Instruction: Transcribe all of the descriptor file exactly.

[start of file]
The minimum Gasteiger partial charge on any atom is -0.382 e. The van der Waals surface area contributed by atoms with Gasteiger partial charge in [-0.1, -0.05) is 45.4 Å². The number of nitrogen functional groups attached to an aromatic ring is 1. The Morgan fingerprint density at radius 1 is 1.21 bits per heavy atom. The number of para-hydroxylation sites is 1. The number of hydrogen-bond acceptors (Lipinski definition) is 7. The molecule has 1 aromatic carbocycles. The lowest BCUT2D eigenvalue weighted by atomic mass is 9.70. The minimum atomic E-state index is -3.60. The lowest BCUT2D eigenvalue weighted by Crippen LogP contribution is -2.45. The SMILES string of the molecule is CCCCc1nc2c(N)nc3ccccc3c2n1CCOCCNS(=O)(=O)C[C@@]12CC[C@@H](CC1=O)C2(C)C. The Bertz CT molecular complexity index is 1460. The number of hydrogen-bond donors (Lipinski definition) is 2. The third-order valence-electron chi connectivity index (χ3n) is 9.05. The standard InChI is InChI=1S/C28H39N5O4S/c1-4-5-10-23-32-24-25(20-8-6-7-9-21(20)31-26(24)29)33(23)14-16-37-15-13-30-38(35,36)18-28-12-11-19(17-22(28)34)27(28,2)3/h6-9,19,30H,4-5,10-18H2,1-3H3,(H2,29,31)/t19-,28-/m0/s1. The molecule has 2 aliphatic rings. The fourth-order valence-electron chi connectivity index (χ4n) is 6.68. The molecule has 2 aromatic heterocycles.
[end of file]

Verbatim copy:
The minimum Gasteiger partial charge on any atom is -0.382 e. The van der Waals surface area contributed by atoms with Gasteiger partial charge in [-0.1, -0.05) is 45.4 Å². The number of nitrogen functional groups attached to an aromatic ring is 1. The Morgan fingerprint density at radius 1 is 1.21 bits per heavy atom. The number of para-hydroxylation sites is 1. The number of hydrogen-bond acceptors (Lipinski definition) is 7. The molecule has 1 aromatic carbocycles. The lowest BCUT2D eigenvalue weighted by atomic mass is 9.70. The minimum atomic E-state index is -3.60. The lowest BCUT2D eigenvalue weighted by Crippen LogP contribution is -2.45. The SMILES string of the molecule is CCCCc1nc2c(N)nc3ccccc3c2n1CCOCCNS(=O)(=O)C[C@@]12CC[C@@H](CC1=O)C2(C)C. The Bertz CT molecular complexity index is 1460. The number of hydrogen-bond donors (Lipinski definition) is 2. The third-order valence-electron chi connectivity index (χ3n) is 9.05. The standard InChI is InChI=1S/C28H39N5O4S/c1-4-5-10-23-32-24-25(20-8-6-7-9-21(20)31-26(24)29)33(23)14-16-37-15-13-30-38(35,36)18-28-12-11-19(17-22(28)34)27(28,2)3/h6-9,19,30H,4-5,10-18H2,1-3H3,(H2,29,31)/t19-,28-/m0/s1. The molecule has 2 aliphatic rings. The fourth-order valence-electron chi connectivity index (χ4n) is 6.68. The molecule has 2 aromatic heterocycles.